The U.S. Environmental Protection Agency’s (EPA) Water Infrastructure Resiliency and Finance Center, in collaboration with the ...
A House committee has approved legislation to increase spending for water reclamation and flood control projects, despite attempts by the White House to curtail the local programs.
The $26 billion spending bill also provides more money for nuclear security a priority because of increased concerns about terrorism and for the disposal of nuclear waste. It remains uncertain when the bill will be considered by the full House.
The $26 billion provided in the energy and water bill for fiscal 2003, which begins next month, is $857 million more than current spending and $516 million more than President Bush requested in his proposed budget.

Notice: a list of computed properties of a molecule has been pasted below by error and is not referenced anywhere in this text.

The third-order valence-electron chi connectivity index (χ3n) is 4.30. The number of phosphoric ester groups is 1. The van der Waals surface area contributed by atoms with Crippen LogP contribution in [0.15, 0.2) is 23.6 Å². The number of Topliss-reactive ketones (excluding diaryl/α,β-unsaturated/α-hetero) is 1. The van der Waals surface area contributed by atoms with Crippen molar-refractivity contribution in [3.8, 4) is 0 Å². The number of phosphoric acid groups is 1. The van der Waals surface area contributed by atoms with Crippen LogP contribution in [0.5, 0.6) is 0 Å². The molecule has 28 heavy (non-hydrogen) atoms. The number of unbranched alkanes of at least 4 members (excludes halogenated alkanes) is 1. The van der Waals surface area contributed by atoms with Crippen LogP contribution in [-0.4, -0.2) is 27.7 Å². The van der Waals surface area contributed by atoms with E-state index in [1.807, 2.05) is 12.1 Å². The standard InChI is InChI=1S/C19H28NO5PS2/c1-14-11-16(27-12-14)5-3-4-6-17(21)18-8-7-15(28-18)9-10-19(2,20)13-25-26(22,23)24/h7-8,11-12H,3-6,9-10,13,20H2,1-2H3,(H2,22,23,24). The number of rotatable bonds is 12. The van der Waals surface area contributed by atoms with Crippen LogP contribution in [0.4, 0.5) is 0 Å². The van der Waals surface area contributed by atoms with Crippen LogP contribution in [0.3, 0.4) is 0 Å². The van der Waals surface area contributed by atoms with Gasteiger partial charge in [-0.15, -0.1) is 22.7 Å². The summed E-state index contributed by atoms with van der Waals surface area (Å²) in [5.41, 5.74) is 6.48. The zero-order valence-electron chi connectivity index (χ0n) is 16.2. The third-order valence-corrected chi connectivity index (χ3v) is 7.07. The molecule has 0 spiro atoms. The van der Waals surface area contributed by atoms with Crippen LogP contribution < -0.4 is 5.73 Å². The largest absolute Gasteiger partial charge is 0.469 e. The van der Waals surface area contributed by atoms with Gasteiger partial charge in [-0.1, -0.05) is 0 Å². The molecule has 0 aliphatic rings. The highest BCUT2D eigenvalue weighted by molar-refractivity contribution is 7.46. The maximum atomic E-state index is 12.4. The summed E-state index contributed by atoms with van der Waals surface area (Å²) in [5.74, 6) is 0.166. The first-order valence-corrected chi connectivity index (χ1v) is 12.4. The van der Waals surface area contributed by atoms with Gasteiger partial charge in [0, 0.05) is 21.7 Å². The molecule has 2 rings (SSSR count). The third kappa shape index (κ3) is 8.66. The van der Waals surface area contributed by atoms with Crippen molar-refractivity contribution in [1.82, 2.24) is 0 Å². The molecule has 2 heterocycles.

It calls for $4.76 billion for water projects under the Army Corps of Engineers, which is about $586 million more than the president sought. It also calls for $945 million for the Bureau of Reclamation, which oversees western water projects about the same as this year, but $63 million more than Bush requested.
The White House had sought about an 8 percent cut in local water projects. Instead, the committee added a number of projects at the request of various lawmakers.
The bill provides $525 million, a 40 percent increase, for work on the Yucca Mountain nuclear waste site in Nevada. Congress gave that project the go-ahead in July.
The bill also has $7.9 billion for nuclear weapons programs, $347 million more than the president requested, including nearly $1.7 billion for nuclear material safeguards and nonproliferation programs.